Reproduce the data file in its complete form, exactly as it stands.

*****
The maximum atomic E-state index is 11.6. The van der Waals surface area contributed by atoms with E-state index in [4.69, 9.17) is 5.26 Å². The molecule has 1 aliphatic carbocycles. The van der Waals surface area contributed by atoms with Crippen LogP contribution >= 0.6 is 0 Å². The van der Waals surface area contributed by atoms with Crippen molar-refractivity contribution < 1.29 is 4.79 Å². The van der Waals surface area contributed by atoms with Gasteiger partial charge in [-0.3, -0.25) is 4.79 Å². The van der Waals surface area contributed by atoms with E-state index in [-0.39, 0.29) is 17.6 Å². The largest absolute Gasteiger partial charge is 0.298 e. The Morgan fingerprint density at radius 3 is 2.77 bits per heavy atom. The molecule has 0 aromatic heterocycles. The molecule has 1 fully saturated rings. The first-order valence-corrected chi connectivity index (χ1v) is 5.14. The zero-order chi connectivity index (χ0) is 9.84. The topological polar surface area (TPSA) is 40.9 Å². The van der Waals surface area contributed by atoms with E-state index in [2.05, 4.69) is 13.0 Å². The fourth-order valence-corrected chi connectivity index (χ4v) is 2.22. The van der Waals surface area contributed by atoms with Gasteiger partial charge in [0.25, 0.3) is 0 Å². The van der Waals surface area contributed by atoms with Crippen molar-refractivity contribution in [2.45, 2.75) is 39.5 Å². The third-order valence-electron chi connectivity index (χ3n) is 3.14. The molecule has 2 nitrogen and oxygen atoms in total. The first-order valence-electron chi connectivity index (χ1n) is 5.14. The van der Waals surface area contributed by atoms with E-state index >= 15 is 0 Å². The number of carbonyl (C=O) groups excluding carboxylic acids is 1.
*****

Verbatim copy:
The maximum atomic E-state index is 11.6. The van der Waals surface area contributed by atoms with E-state index in [4.69, 9.17) is 5.26 Å². The molecule has 1 aliphatic carbocycles. The van der Waals surface area contributed by atoms with Crippen LogP contribution >= 0.6 is 0 Å². The van der Waals surface area contributed by atoms with Crippen molar-refractivity contribution < 1.29 is 4.79 Å². The van der Waals surface area contributed by atoms with Gasteiger partial charge in [-0.3, -0.25) is 4.79 Å². The van der Waals surface area contributed by atoms with E-state index in [-0.39, 0.29) is 17.6 Å². The largest absolute Gasteiger partial charge is 0.298 e. The Morgan fingerprint density at radius 3 is 2.77 bits per heavy atom. The molecule has 0 aromatic heterocycles. The molecule has 1 fully saturated rings. The first-order valence-corrected chi connectivity index (χ1v) is 5.14. The zero-order chi connectivity index (χ0) is 9.84. The topological polar surface area (TPSA) is 40.9 Å². The van der Waals surface area contributed by atoms with E-state index in [2.05, 4.69) is 13.0 Å². The fourth-order valence-corrected chi connectivity index (χ4v) is 2.22. The van der Waals surface area contributed by atoms with Gasteiger partial charge in [0.25, 0.3) is 0 Å². The van der Waals surface area contributed by atoms with Crippen molar-refractivity contribution in [2.45, 2.75) is 39.5 Å². The third-order valence-electron chi connectivity index (χ3n) is 3.14. The molecule has 2 nitrogen and oxygen atoms in total. The first-order valence-electron chi connectivity index (χ1n) is 5.14. The van der Waals surface area contributed by atoms with E-state index >= 15 is 0 Å². The number of carbonyl (C=O) groups excluding carboxylic acids is 1.